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Hint of Spring in the Dining Room
Why These Colors Work: Lavender (18) brushed on the bases of tabletop domes adds dimension to the earthy gray-green palette of this dining room. We selected semigloss paint for this easy centerpiece project; it yields a soft sheen that plays off the glistening glass domes and the gleaming rosewood pedestal table. Although our tabletop domes are new, with traditional beveled edges or more modern straight sides, vintage pieces are also available. Use one or more as a centerpiece year-round, filled with flowering plants that echo the china or artwork you have in the room. A picture frame painted dark taupe (17) ties in nicely with the linen-covered chairs, while the pale-green ceiling (5) lightens the space.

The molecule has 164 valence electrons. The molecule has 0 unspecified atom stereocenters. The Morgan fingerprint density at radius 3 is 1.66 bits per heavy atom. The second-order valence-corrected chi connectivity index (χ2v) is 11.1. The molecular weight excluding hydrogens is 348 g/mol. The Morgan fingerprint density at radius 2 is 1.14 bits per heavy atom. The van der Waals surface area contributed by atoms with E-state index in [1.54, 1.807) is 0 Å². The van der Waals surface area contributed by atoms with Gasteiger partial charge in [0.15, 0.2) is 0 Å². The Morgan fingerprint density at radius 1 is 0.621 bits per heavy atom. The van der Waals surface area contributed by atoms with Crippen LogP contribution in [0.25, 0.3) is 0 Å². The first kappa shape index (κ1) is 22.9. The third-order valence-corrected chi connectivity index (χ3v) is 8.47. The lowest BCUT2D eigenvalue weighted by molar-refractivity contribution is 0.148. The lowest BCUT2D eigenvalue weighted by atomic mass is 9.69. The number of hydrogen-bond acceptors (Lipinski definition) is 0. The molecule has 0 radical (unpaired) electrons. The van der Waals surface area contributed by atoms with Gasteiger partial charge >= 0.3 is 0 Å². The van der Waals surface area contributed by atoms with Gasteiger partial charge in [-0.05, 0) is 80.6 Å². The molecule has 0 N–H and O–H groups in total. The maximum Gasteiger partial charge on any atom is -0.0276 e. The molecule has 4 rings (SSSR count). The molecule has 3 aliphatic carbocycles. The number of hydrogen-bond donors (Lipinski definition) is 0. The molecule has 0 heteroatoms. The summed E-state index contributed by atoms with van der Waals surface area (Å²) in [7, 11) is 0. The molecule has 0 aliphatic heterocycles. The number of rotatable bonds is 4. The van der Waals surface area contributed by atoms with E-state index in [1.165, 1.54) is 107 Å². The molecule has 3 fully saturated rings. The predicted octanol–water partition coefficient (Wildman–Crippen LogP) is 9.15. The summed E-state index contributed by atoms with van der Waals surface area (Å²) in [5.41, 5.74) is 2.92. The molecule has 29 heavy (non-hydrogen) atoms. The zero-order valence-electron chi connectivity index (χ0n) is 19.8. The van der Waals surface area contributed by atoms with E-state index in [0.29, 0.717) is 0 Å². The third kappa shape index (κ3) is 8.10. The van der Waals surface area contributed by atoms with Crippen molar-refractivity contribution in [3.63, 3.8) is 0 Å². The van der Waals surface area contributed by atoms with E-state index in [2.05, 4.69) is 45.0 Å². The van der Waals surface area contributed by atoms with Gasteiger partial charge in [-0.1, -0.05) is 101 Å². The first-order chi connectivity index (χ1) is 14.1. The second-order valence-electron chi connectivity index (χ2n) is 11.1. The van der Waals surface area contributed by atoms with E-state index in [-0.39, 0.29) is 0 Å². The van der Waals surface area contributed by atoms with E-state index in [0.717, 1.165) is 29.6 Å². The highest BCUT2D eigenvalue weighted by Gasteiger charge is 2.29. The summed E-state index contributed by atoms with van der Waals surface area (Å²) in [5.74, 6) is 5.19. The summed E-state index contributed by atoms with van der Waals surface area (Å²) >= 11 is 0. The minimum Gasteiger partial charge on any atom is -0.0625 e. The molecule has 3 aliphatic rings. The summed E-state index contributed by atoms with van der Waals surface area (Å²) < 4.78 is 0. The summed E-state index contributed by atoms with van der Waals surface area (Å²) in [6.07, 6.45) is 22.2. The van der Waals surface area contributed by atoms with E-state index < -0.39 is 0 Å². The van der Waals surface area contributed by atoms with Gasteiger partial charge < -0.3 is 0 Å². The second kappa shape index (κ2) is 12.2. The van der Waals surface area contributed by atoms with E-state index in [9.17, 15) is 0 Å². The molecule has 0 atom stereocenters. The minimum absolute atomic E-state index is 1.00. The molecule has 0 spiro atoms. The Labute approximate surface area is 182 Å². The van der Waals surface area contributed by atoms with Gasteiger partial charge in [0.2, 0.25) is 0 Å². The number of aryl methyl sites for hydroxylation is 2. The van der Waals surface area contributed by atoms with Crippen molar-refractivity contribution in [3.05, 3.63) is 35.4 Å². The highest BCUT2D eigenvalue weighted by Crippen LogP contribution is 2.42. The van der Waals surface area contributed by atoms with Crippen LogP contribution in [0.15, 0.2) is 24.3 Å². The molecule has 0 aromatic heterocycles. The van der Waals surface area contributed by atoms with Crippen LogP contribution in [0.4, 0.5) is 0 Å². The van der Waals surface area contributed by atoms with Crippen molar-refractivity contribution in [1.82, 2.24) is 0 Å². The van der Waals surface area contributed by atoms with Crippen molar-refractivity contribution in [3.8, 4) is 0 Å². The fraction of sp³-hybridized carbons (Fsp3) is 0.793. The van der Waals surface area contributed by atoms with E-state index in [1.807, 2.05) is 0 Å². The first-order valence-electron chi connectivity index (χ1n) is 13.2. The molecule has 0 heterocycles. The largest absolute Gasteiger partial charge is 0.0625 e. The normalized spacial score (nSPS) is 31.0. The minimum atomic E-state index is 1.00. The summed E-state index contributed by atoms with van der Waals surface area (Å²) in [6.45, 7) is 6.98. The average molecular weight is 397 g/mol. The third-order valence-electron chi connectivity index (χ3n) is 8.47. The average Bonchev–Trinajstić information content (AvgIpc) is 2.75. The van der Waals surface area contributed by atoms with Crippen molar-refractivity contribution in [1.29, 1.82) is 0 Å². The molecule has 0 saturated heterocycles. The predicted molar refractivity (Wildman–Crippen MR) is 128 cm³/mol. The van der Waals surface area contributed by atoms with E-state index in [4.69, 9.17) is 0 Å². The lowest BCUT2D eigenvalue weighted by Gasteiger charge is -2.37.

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Dining Room Palette
On the ceiling: This shade (5) is equally intriguing on a ceiling or as an accent color.
On the picture frame: This rich lavender taupe (17) doesn't compete with its neighbors, such as artwork.
On the dome bases: A moody, Victorian-inspired lavender (18). More of a trim or accent color, it freshens a space without being loud.
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Ready to paint? First, read our primer, which details how to find the perfect one for you and create a palette.
Photography: Bill Batten